Contributed by Pitt Rivers Museum

A nineteenth century Whit-horn, made from coiled willow bark. 1895.21.1. Copyright Pitt Rivers Museum

A Whit-horn can be seen as a highly simplified Oboe.In the first half of the nineteenth century it was traditional for the Oxfordshire villages of Hailey, Crawley and Witney to celebrate Whit Monday (50 days after Easter) with a hunt at Wychwood Forest. Whit-horns were made of softened willow bark before the celebrations, and played at dawn to wake the village for the hunt.

Formed from strips of willow bark wound into a funnel, the horns were secured with hawthorn or blackthorn spines, the whole measuring around 18" in length and 4" across the bell. Bark was inserted into the narrow end to form a reed, with the mouthpiece pinched together around it, leading to it being described as a 'primitive oboe'.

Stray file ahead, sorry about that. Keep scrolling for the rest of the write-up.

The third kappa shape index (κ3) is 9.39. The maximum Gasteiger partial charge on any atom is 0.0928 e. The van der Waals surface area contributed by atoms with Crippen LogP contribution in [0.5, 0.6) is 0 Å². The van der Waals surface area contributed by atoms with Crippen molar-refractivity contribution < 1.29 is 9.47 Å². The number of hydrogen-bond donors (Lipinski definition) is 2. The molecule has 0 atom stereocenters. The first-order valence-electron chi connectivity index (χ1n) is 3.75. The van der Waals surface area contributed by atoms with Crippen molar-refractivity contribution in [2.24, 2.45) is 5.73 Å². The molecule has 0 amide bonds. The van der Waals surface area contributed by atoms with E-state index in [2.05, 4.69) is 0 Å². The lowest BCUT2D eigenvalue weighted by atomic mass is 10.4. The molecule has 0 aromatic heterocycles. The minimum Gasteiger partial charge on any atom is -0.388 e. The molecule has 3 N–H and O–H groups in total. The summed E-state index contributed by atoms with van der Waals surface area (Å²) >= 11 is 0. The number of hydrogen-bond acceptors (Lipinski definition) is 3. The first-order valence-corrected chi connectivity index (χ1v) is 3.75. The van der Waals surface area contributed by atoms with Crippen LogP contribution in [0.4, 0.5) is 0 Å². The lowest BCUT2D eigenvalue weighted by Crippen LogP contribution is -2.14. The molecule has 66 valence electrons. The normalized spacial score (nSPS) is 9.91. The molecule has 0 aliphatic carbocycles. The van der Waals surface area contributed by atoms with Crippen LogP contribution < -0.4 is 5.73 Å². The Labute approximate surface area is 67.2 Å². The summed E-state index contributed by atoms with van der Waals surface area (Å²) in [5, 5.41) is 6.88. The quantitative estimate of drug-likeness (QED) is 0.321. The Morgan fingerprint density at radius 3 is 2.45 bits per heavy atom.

The whit-horns in the Pitt Rivers collection were made in the 1890s - half a century after the last Whit hunt (at the enclosure of the forests). They are a link to traditional rural festivals and celebrations only some of which, such as Morris Dancing, are continued today.

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